Lionel Messi fluffed his World Cup lines on Saturday, missing a penalty as tiny Iceland held Argentina to a 1-1 draw after France benefited from the first use of the Video Assistant Referee system in the tournament's history.
Just a day after his eternal rival Cristiano Ronaldo scored a sensational hat-trick to secure a 3-3 draw for Portugal against Spain, Messi had a golden chance to write his own headlines.
The Argentine stepped up to the spot with the teams locked at 1-1 in Moscow's Spartak Stadium after Rurik Gislason was adjudged to have brought down Maximiliano Meza in the 63rd minute.
But Hannes Halldorsson guessed correctly and palmed away the Argentine skipper's side-footed effort and, despite intense pressure, Iceland held on for a famous draw.
Sergio Aguero scored the opener for the two-time world champions in the 19th minute but his strike was almost immediately cancelled out by Alfred Finnbogaso.
It was another extraordinary result in the history of Iceland, who famously dumped England out of Euro 2016.
The island nation of 330,000 is the smallest country ever to qualify for the finals but emphatically showed they can mix it with the heavyweights.
Messi is yet to win a major international tournament and time is running out with his 31st birthday looming.
VAR steps in
In the first match of the day, France launched their World Cup campaign with victory against Australia as VAR was used for the first time at a World Cup.
The Group C match in Kazan was goalless when Antoine Griezmann went down after a tackle in the second half. Uruguayan referee Andres Cunha did not award a penalty but after viewing the VAR footage, ruled it was a spot-kick and Griezmann gave France a 1-0 lead.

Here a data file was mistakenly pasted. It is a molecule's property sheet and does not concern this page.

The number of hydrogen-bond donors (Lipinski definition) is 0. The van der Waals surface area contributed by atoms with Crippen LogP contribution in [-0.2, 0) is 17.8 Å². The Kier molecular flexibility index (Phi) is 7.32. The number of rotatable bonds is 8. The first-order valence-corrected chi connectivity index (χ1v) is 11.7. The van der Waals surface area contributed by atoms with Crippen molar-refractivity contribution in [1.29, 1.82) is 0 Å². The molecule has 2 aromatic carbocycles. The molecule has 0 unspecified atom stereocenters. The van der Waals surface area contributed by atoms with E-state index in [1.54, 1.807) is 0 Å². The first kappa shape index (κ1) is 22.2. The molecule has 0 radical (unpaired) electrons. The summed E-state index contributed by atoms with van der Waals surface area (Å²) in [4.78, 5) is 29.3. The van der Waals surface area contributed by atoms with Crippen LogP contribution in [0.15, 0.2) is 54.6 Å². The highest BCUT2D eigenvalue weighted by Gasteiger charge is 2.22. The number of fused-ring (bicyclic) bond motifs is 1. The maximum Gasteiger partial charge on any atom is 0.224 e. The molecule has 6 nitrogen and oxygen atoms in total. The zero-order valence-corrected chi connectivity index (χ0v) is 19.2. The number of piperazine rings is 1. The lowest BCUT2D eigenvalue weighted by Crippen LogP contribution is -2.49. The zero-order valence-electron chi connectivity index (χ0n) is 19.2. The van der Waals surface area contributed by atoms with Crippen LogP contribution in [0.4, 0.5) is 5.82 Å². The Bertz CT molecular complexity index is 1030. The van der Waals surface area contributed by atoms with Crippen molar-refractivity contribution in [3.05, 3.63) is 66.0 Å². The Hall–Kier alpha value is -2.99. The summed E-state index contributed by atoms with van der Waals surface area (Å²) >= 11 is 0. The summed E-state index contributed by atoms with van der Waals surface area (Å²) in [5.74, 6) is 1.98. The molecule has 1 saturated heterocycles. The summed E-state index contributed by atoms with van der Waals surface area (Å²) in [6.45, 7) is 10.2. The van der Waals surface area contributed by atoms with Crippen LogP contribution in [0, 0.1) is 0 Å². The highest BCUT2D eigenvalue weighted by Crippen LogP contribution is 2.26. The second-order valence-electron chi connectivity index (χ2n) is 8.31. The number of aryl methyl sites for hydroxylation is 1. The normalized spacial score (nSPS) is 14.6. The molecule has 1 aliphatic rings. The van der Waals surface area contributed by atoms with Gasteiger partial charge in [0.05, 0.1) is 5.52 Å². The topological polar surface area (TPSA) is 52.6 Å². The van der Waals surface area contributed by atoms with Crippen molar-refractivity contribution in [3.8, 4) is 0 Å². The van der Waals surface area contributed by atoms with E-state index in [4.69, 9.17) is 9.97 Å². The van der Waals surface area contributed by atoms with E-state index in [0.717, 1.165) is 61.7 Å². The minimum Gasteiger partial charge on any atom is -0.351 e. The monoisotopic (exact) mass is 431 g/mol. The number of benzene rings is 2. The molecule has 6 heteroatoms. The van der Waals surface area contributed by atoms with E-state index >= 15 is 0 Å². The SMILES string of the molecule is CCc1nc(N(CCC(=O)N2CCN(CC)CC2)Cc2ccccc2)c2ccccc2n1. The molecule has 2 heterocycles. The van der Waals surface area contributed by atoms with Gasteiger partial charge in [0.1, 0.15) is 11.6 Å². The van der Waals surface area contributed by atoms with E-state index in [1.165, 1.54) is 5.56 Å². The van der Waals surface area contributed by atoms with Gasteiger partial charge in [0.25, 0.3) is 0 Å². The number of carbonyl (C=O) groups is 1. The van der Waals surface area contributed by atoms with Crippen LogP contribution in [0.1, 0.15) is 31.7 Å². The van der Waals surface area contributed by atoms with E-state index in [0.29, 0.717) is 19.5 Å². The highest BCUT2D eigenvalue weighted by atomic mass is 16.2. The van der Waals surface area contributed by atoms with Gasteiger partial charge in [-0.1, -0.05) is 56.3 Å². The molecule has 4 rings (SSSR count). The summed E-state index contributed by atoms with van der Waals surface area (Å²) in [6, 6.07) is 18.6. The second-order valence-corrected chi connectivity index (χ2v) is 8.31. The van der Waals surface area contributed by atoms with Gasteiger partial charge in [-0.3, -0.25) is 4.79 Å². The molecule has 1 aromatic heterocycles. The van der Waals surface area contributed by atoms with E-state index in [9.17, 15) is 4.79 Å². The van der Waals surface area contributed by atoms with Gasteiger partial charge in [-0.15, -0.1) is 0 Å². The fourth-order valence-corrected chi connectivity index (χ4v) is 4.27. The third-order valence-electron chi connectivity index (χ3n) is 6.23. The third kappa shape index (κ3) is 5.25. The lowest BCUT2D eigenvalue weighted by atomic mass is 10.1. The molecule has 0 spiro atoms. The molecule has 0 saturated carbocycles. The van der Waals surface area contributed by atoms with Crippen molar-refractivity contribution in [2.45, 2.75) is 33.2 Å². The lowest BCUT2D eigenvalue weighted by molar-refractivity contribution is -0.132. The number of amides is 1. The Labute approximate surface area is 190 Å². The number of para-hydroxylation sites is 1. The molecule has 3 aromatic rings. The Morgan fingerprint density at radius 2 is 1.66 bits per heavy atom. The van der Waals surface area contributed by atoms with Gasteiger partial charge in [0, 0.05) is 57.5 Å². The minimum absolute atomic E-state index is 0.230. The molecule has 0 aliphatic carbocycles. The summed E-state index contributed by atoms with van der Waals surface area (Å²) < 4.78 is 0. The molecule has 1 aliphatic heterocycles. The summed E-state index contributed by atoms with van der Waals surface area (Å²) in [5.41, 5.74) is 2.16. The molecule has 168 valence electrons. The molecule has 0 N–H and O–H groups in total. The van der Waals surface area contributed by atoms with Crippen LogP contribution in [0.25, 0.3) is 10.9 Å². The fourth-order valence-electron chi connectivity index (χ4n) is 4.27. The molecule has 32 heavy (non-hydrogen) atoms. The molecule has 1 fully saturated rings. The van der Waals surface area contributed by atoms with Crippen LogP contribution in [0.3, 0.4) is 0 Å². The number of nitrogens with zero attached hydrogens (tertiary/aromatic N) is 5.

Minutes later the Socceroos drew level through a penalty of their own, although this time it was awarded by the referee, with Mile Jedinak coolly beating Hugo Lloris.
But Pogba won a tight match for the 1998 champions when his shot bounced over the line off the crossbar in the 81st minute.
VAR has been used to varying degrees of success in Serie A and the German Bundesliga, while FIFA used the system at the Confederations Cup in Russia last year.
The technology is used in what are considered "game-changing" situations such as a goal, penalty or red card, and can also be employed to help referees with cases of mistaken identity.
"Luckily for us the system was there," Griezmann said. "When the referee went to see the video, I thought it was a penalty. I was already thinking about how I would take it."
France coach Didier Deschamps said the Euro 2016 finalists must improve.
"It's the World Cup, it's the first match. But, yes, we must do better, and we can do better," he said.
The day's action also pits Peru against Denmark.
Paolo Guerrero was left out of Peru's starting line-up as Jefferson Farfan was preferred as striker.
Having had his 14-month ban for taking cocaine overturned just weeks before the World Cup started, Guerrero, 34, started on the bench in Saransk amid questions about his fitness.
Croatia take on African powerhouse Nigeria in Saturday's final match in Kaliningrad in Group D, providing a possible test of FIFA's determination to keep racism out of its showpiece tournament in Russia.
Croatia will field Real Madrid's Luka Modric and Barcelona's Ivan Rakitic against Nigeria but the focus is likely to be on the reception local fans give the Africans.
Racism has dogged the Russian game for decades and FIFA last month fined the national football association over chants directed at black players during a friendly against France.
Nigeria coach Gernot Rohr said there had been no issues so far and he did not expect that to change.
"We all are sure that there will not be any problems for the Nigerian players because the atmosphere we felt already arriving in Russia was very good," he said.